Alexander Luzula / Contributing Writer
FIU celebrated Juneteenth this past week for the second year in its history, observing it through a week of festivities, lectures, classes and events.
Officially recognized as a federal holiday in 2021, the occasion marks the date when Union general Gordon Granger proclaimed freedom for enslaved Blacks in Texas, the last state to uphold slavery, in 1865. Over 150 years later, Juneteenth remains a culturally significant and important celebration for a large part of FIU’s student and faculty population.
The theme of this year’s activities was “Educate, Celebrate, Heal.” This year’s Juneteenth Committee co-chair Laura Lopez-Ramos says the objective wasn’t to give people a day off, but rather a day on.
“We needed to raise awareness for Juneteenth, we needed to educate our community, and we needed a space to celebrate,” she said.
“I think that’s when we tied in our theme of ‘Educate, Celebrate, Heal’, because more than giving people a day to go to the beach, we’re giving people an opportunity to connect to our history; with a very important part of American history that for the longest part has gone un-talked about or unnoticed.”
This year, the holiday was commemorated by the inaugural Nova Star Juneteenth Scholarship Pageant on June 11th, as well as the second annual Freedom Day Celebration, held on June 18th at the Earlene and Albert Dotson Family Pavilion.
The pageant consisted of six contestants selected from a pool of over 50, who were judged on five categories. The winner, Teddishea Mackey, was awarded a $2,000 scholarship and the title of Nova Star Ambassador.
Nova Star Pageant winner Teddishea Mackey wearing a jacket made from recycled PantherNOW copies, designed by graduate student Jerchovia Moxey. / Courtesy FIU DEI
“It feels amazing, actually getting to make history as the first Nova Star winner at FIU,” says Mackey. Despite her nerves, Mackey came out on top and attributes her victory to the support of her friends, family and faith.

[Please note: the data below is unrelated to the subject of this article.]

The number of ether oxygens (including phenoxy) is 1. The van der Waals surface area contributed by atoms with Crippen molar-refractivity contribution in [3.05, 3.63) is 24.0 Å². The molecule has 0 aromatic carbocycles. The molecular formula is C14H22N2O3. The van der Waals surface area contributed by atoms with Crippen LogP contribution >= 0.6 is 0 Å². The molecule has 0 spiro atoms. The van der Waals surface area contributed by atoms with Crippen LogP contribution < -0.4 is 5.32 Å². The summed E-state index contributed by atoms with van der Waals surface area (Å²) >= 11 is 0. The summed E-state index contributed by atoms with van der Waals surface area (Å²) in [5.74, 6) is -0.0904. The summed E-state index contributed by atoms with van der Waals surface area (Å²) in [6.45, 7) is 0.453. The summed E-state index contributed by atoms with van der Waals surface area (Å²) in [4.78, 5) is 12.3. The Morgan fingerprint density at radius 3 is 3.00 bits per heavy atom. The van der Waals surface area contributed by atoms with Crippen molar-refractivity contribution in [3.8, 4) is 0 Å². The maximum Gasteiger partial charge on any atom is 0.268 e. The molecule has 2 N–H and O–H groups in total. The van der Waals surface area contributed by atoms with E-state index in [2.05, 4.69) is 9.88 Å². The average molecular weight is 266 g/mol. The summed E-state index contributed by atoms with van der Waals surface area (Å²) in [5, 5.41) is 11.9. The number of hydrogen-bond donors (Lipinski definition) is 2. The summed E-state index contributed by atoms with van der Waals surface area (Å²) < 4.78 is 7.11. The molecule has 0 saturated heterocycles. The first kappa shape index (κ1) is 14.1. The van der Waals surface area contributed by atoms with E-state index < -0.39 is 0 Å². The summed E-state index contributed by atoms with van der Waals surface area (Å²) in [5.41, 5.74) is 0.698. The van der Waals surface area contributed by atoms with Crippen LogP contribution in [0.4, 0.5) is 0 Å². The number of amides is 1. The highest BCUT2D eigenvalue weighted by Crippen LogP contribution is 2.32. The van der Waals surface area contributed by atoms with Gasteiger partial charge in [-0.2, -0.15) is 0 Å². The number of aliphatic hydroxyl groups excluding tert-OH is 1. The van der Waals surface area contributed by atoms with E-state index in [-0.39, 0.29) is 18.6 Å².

It feels amazing, actually creating history being the first Nova Star winner at FIU
“The Nova Star Pageant name came from the actual Juneteenth flag,” said Juneteenth committee co-chair Tait Brooks.
“If you were to look at the Juneteenth flag, at the center of the flag is a star that represents the Lone Star State. On the outer perimeter of the star is a bursting star, which astronomers note as a nova star,” Brooks said.
The Freedom Day Celebration featured several performers, including The Roar Marching Band of Florida Memorial University performing a medley of popular tunes, as well as student singer Toni-Rae Forbes, who performed the Negro National Anthem, Lift Every Voice and Sing.
Interim University President Kenneth Jessell, and Diversity, Equity and Inclusion Director Emanuelle Bowles gave speeches to mark the occasion, as well as Albert Dotson’s granddaughters, Ver Shona Dean and Briana Hall.
The FAMU Roar Marching Band performing at the Dotson Family Pavilion during the Freedom Day Celebration. / Alexander Lazula, PantherNOW